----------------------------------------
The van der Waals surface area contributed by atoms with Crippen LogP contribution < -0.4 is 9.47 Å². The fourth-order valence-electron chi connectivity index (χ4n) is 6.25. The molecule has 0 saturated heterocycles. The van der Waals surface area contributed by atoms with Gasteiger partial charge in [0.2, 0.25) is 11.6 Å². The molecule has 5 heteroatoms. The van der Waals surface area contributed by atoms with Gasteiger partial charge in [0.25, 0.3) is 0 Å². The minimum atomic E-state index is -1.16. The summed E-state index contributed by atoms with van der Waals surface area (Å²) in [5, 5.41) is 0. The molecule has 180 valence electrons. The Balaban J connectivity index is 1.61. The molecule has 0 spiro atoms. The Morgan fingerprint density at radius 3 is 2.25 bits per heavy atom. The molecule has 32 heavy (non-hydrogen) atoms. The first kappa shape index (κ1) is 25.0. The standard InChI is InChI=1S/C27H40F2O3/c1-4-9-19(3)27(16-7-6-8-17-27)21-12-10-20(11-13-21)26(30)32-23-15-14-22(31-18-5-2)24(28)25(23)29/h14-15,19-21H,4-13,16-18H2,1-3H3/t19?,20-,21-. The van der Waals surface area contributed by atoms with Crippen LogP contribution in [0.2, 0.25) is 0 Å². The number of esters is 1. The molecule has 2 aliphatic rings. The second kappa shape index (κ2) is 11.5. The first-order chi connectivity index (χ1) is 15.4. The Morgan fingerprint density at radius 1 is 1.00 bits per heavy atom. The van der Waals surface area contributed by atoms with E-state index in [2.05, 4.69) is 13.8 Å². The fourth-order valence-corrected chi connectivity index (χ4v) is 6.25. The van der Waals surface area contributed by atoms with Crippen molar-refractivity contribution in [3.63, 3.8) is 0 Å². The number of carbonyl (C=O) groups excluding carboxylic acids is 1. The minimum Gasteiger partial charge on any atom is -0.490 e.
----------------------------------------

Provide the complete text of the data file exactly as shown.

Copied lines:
The van der Waals surface area contributed by atoms with Crippen LogP contribution < -0.4 is 9.47 Å². The fourth-order valence-electron chi connectivity index (χ4n) is 6.25. The molecule has 0 saturated heterocycles. The van der Waals surface area contributed by atoms with Gasteiger partial charge in [0.2, 0.25) is 11.6 Å². The molecule has 5 heteroatoms. The van der Waals surface area contributed by atoms with Gasteiger partial charge in [0.25, 0.3) is 0 Å². The minimum atomic E-state index is -1.16. The summed E-state index contributed by atoms with van der Waals surface area (Å²) in [5, 5.41) is 0. The molecule has 180 valence electrons. The Balaban J connectivity index is 1.61. The molecule has 0 spiro atoms. The Morgan fingerprint density at radius 3 is 2.25 bits per heavy atom. The molecule has 32 heavy (non-hydrogen) atoms. The first kappa shape index (κ1) is 25.0. The standard InChI is InChI=1S/C27H40F2O3/c1-4-9-19(3)27(16-7-6-8-17-27)21-12-10-20(11-13-21)26(30)32-23-15-14-22(31-18-5-2)24(28)25(23)29/h14-15,19-21H,4-13,16-18H2,1-3H3/t19?,20-,21-. The van der Waals surface area contributed by atoms with Crippen LogP contribution in [0.2, 0.25) is 0 Å². The number of esters is 1. The molecule has 2 aliphatic rings. The second kappa shape index (κ2) is 11.5. The first-order chi connectivity index (χ1) is 15.4. The Morgan fingerprint density at radius 1 is 1.00 bits per heavy atom. The van der Waals surface area contributed by atoms with E-state index in [2.05, 4.69) is 13.8 Å². The fourth-order valence-corrected chi connectivity index (χ4v) is 6.25. The van der Waals surface area contributed by atoms with Crippen molar-refractivity contribution in [3.63, 3.8) is 0 Å². The number of carbonyl (C=O) groups excluding carboxylic acids is 1. The minimum Gasteiger partial charge on any atom is -0.490 e.